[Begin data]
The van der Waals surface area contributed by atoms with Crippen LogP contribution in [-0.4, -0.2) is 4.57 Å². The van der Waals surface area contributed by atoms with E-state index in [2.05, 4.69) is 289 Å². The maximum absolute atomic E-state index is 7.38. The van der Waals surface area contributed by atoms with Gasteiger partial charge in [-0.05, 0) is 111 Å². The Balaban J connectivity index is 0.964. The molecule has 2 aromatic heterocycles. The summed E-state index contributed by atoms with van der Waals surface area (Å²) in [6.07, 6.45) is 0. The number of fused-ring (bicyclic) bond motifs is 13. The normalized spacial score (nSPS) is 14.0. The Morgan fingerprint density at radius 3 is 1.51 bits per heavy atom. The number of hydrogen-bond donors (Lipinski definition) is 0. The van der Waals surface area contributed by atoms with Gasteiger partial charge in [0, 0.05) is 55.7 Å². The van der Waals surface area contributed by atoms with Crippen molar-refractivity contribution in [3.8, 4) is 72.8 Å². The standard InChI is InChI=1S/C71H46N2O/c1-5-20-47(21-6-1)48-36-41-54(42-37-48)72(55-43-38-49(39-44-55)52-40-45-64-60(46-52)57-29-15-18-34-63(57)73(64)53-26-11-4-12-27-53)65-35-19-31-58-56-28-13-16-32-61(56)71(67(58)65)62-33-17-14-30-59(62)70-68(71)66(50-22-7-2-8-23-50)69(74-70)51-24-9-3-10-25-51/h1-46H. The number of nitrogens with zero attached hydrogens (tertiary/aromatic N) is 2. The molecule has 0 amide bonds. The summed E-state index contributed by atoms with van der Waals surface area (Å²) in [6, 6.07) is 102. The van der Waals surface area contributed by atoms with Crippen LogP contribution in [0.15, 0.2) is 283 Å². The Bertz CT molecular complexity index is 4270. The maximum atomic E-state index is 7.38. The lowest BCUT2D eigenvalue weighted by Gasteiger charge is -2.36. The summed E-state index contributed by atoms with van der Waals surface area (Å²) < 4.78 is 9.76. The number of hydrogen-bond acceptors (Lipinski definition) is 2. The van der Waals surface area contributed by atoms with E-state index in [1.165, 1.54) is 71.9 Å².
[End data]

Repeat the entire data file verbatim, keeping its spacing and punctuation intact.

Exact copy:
The van der Waals surface area contributed by atoms with Crippen LogP contribution in [-0.4, -0.2) is 4.57 Å². The van der Waals surface area contributed by atoms with E-state index in [2.05, 4.69) is 289 Å². The maximum absolute atomic E-state index is 7.38. The van der Waals surface area contributed by atoms with Gasteiger partial charge in [-0.05, 0) is 111 Å². The Balaban J connectivity index is 0.964. The molecule has 2 aromatic heterocycles. The summed E-state index contributed by atoms with van der Waals surface area (Å²) in [6.07, 6.45) is 0. The number of fused-ring (bicyclic) bond motifs is 13. The normalized spacial score (nSPS) is 14.0. The Morgan fingerprint density at radius 3 is 1.51 bits per heavy atom. The number of hydrogen-bond donors (Lipinski definition) is 0. The van der Waals surface area contributed by atoms with Gasteiger partial charge in [0, 0.05) is 55.7 Å². The van der Waals surface area contributed by atoms with Crippen molar-refractivity contribution in [3.8, 4) is 72.8 Å². The standard InChI is InChI=1S/C71H46N2O/c1-5-20-47(21-6-1)48-36-41-54(42-37-48)72(55-43-38-49(39-44-55)52-40-45-64-60(46-52)57-29-15-18-34-63(57)73(64)53-26-11-4-12-27-53)65-35-19-31-58-56-28-13-16-32-61(56)71(67(58)65)62-33-17-14-30-59(62)70-68(71)66(50-22-7-2-8-23-50)69(74-70)51-24-9-3-10-25-51/h1-46H. The number of nitrogens with zero attached hydrogens (tertiary/aromatic N) is 2. The molecule has 0 amide bonds. The summed E-state index contributed by atoms with van der Waals surface area (Å²) in [6, 6.07) is 102. The van der Waals surface area contributed by atoms with Crippen LogP contribution in [0.15, 0.2) is 283 Å². The Bertz CT molecular complexity index is 4270. The maximum atomic E-state index is 7.38. The lowest BCUT2D eigenvalue weighted by Gasteiger charge is -2.36. The summed E-state index contributed by atoms with van der Waals surface area (Å²) < 4.78 is 9.76. The number of hydrogen-bond acceptors (Lipinski definition) is 2. The van der Waals surface area contributed by atoms with E-state index in [1.165, 1.54) is 71.9 Å².